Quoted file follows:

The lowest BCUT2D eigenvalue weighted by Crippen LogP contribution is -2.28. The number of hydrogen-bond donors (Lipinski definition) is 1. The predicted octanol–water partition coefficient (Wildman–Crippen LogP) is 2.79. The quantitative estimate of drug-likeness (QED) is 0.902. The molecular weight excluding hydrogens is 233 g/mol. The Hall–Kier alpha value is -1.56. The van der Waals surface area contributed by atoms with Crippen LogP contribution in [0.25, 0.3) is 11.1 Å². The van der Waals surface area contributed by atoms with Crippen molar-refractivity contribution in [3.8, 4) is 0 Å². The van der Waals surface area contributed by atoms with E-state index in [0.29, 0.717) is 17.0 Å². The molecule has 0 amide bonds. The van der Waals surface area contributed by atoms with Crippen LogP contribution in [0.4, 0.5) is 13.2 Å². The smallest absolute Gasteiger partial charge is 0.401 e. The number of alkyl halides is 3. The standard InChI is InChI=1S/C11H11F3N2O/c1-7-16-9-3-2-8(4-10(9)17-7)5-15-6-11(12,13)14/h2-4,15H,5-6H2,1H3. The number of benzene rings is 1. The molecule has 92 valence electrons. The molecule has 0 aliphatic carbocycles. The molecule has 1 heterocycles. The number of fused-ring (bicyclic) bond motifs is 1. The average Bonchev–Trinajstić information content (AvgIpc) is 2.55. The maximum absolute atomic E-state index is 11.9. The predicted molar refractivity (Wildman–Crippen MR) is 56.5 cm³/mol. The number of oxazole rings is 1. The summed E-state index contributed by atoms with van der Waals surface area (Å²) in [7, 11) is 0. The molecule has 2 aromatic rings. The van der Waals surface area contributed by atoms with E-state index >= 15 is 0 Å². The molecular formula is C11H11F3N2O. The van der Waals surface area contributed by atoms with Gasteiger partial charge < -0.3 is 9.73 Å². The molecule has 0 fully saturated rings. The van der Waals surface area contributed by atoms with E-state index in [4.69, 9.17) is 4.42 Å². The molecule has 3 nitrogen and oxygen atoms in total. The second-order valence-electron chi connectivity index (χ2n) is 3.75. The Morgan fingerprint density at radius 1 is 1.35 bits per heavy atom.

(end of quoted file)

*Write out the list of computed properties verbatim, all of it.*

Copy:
The lowest BCUT2D eigenvalue weighted by Crippen LogP contribution is -2.28. The number of hydrogen-bond donors (Lipinski definition) is 1. The predicted octanol–water partition coefficient (Wildman–Crippen LogP) is 2.79. The quantitative estimate of drug-likeness (QED) is 0.902. The molecular weight excluding hydrogens is 233 g/mol. The Hall–Kier alpha value is -1.56. The van der Waals surface area contributed by atoms with Crippen LogP contribution in [0.25, 0.3) is 11.1 Å². The van der Waals surface area contributed by atoms with Crippen molar-refractivity contribution in [3.8, 4) is 0 Å². The van der Waals surface area contributed by atoms with E-state index in [0.29, 0.717) is 17.0 Å². The molecule has 0 amide bonds. The van der Waals surface area contributed by atoms with Crippen LogP contribution in [0.4, 0.5) is 13.2 Å². The smallest absolute Gasteiger partial charge is 0.401 e. The number of alkyl halides is 3. The standard InChI is InChI=1S/C11H11F3N2O/c1-7-16-9-3-2-8(4-10(9)17-7)5-15-6-11(12,13)14/h2-4,15H,5-6H2,1H3. The number of benzene rings is 1. The molecule has 92 valence electrons. The molecule has 0 aliphatic carbocycles. The molecule has 1 heterocycles. The number of fused-ring (bicyclic) bond motifs is 1. The average Bonchev–Trinajstić information content (AvgIpc) is 2.55. The maximum absolute atomic E-state index is 11.9. The predicted molar refractivity (Wildman–Crippen MR) is 56.5 cm³/mol. The number of oxazole rings is 1. The summed E-state index contributed by atoms with van der Waals surface area (Å²) in [7, 11) is 0. The molecule has 2 aromatic rings. The van der Waals surface area contributed by atoms with E-state index >= 15 is 0 Å². The molecular formula is C11H11F3N2O. The van der Waals surface area contributed by atoms with Gasteiger partial charge < -0.3 is 9.73 Å². The molecule has 0 fully saturated rings. The van der Waals surface area contributed by atoms with E-state index in [4.69, 9.17) is 4.42 Å². The molecule has 3 nitrogen and oxygen atoms in total. The second-order valence-electron chi connectivity index (χ2n) is 3.75. The Morgan fingerprint density at radius 1 is 1.35 bits per heavy atom.